Business / Economy

China's FX policy aims at freer currency: Australian economist

(Xinhua) Updated: 2015-08-14 17:07

CANBERRA - The key consideration of the People's Bank of China to adjust its Chinese currency renminbi central parity system is not to let renminbi depreciate, but rather that it allows the market to play a more decisive role in determining the currency's value, James Laurenceson, a professor of Chinese economy, told Xinhua in an interview.

Laurenceson, who is also Deputy Director of Australia-China Relations at University of Technology Sydney's Australia-China Relations Institute, said on Thursday in the interview that the exchange rate, along with the interest rate, are the most important prices in the economy and "we now have clear signs that the Chinese authorities are allowing the market to play a bigger role in determining both."

"What economic theory and practice says is that a flexible renminbi will contribute to a more stable Chinese and global economy," Laurenceson said.

"China is now the world's largest economy in purchasing power terms, and growth is driven by domestic consumption and investment. Economic conditions in China no longer just follow those in the United States. This means it makes little sense for the renminbi to be rigidly tied to the US dollar," he said.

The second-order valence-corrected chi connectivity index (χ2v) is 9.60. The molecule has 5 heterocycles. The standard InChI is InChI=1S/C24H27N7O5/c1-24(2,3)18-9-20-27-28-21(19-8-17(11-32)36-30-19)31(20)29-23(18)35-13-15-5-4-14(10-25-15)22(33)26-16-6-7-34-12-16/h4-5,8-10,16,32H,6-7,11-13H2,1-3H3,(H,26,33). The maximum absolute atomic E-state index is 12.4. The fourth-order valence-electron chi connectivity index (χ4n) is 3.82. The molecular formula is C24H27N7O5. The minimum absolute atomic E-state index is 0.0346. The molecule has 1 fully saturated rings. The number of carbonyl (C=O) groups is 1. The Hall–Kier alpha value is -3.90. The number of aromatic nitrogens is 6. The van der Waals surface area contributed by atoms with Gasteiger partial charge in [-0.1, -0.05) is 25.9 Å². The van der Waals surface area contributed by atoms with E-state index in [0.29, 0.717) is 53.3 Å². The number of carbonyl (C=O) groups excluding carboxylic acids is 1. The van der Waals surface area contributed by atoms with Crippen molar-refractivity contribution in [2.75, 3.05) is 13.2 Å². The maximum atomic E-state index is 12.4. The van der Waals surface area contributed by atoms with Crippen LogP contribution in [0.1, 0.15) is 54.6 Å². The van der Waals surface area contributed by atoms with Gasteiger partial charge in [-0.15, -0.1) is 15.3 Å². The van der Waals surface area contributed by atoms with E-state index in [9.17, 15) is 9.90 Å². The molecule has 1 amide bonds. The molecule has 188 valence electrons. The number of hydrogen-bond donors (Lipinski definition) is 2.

Commenting on China's strategy of gradually liberalizing the currency, Laurenceson said that ten years ago adopting a flexible exchange rate would have been premature for China because its economy was export-driven, particularly by exports to the US.

"But that has now changed, the economy is larger and the time is right to adopt a more flexible currency. This gradual approach has served China well and other countries would do well to take note the speed and order in which China has liberalized its currency."

Laurenceson warned that much of the discussion has been on the lower value of the renminbi, but this misses the key point, which is that the renminbi is being made more flexible.

"A flexible renminbi that is free to move up or down is of enormous benefit to China and the world economy," he said, saying that the greenback, the Euro and the Yen are all flexible currencies.

"The world economy is not well served by the renminbi being the only major currency pegged in value."

As for the prospect of renminbi be included in the International Monetary Fund (IMF) Special Drawing Right (SDR) basket, Laurenceson said the key point is the flexibility of the renminbi.

"A more flexible exchange rate makes it easier for China to open its economy to international investment flows. And the more open is China's economy, the greater the justification for the renminbi to be included in the SDR basket."

Hot Topics

Editor's Picks